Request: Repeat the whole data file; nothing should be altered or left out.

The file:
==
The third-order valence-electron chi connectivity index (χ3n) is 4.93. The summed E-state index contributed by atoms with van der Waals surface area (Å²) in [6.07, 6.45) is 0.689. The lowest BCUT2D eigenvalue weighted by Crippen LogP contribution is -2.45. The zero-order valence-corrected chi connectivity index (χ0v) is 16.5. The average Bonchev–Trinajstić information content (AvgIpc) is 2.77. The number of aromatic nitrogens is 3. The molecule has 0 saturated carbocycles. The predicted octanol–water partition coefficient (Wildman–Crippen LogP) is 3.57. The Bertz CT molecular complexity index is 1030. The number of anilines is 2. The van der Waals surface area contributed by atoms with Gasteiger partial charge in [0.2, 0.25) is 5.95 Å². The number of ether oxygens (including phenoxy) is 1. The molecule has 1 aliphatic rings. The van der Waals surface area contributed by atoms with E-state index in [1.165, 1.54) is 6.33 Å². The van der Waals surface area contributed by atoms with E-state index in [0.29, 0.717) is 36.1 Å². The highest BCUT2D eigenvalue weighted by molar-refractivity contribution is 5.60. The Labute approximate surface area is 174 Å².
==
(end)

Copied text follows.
The third-order valence-electron chi connectivity index (χ3n) is 4.93. The summed E-state index contributed by atoms with van der Waals surface area (Å²) in [6.07, 6.45) is 0.689. The lowest BCUT2D eigenvalue weighted by Crippen LogP contribution is -2.45. The zero-order valence-corrected chi connectivity index (χ0v) is 16.5. The average Bonchev–Trinajstić information content (AvgIpc) is 2.77. The number of aromatic nitrogens is 3. The molecule has 0 saturated carbocycles. The predicted octanol–water partition coefficient (Wildman–Crippen LogP) is 3.57. The Bertz CT molecular complexity index is 1030. The number of anilines is 2. The van der Waals surface area contributed by atoms with Gasteiger partial charge in [0.2, 0.25) is 5.95 Å². The number of ether oxygens (including phenoxy) is 1. The molecule has 1 aliphatic rings. The van der Waals surface area contributed by atoms with E-state index in [1.165, 1.54) is 6.33 Å². The van der Waals surface area contributed by atoms with E-state index in [0.29, 0.717) is 36.1 Å². The highest BCUT2D eigenvalue weighted by molar-refractivity contribution is 5.60. The Labute approximate surface area is 174 Å².